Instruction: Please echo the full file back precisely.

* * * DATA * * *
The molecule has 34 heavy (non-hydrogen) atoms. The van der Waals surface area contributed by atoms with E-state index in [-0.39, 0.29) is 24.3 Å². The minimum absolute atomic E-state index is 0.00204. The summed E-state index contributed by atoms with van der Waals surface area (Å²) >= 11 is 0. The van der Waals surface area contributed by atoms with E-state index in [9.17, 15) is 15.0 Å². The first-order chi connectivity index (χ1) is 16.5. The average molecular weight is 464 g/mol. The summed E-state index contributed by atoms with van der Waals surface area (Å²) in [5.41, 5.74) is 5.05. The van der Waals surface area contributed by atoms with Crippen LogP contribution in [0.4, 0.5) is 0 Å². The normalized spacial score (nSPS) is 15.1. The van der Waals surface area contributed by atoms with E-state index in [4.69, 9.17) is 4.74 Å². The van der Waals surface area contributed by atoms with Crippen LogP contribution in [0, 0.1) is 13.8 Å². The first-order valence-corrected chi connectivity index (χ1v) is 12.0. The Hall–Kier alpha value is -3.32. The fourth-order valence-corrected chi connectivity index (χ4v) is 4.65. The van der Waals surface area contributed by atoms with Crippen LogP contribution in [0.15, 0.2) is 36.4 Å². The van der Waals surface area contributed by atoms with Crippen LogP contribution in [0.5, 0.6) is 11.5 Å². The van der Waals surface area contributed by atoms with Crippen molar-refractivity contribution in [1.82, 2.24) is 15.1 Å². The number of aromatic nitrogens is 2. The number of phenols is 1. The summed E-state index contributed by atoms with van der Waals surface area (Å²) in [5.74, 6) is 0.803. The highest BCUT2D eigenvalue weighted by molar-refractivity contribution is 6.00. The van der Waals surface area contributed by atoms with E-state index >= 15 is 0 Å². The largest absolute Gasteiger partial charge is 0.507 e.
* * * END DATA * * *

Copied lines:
The molecule has 34 heavy (non-hydrogen) atoms. The van der Waals surface area contributed by atoms with E-state index in [-0.39, 0.29) is 24.3 Å². The minimum absolute atomic E-state index is 0.00204. The summed E-state index contributed by atoms with van der Waals surface area (Å²) >= 11 is 0. The van der Waals surface area contributed by atoms with E-state index in [9.17, 15) is 15.0 Å². The first-order chi connectivity index (χ1) is 16.5. The average molecular weight is 464 g/mol. The summed E-state index contributed by atoms with van der Waals surface area (Å²) in [5.41, 5.74) is 5.05. The van der Waals surface area contributed by atoms with Crippen LogP contribution in [0.4, 0.5) is 0 Å². The normalized spacial score (nSPS) is 15.1. The van der Waals surface area contributed by atoms with E-state index in [4.69, 9.17) is 4.74 Å². The van der Waals surface area contributed by atoms with Crippen LogP contribution in [0, 0.1) is 13.8 Å². The first-order valence-corrected chi connectivity index (χ1v) is 12.0. The Hall–Kier alpha value is -3.32. The fourth-order valence-corrected chi connectivity index (χ4v) is 4.65. The van der Waals surface area contributed by atoms with Crippen LogP contribution in [0.15, 0.2) is 36.4 Å². The van der Waals surface area contributed by atoms with Crippen LogP contribution in [0.5, 0.6) is 11.5 Å². The van der Waals surface area contributed by atoms with Crippen molar-refractivity contribution in [1.82, 2.24) is 15.1 Å². The number of aromatic nitrogens is 2. The number of phenols is 1. The summed E-state index contributed by atoms with van der Waals surface area (Å²) in [5.74, 6) is 0.803. The highest BCUT2D eigenvalue weighted by molar-refractivity contribution is 6.00. The van der Waals surface area contributed by atoms with E-state index >= 15 is 0 Å². The largest absolute Gasteiger partial charge is 0.507 e.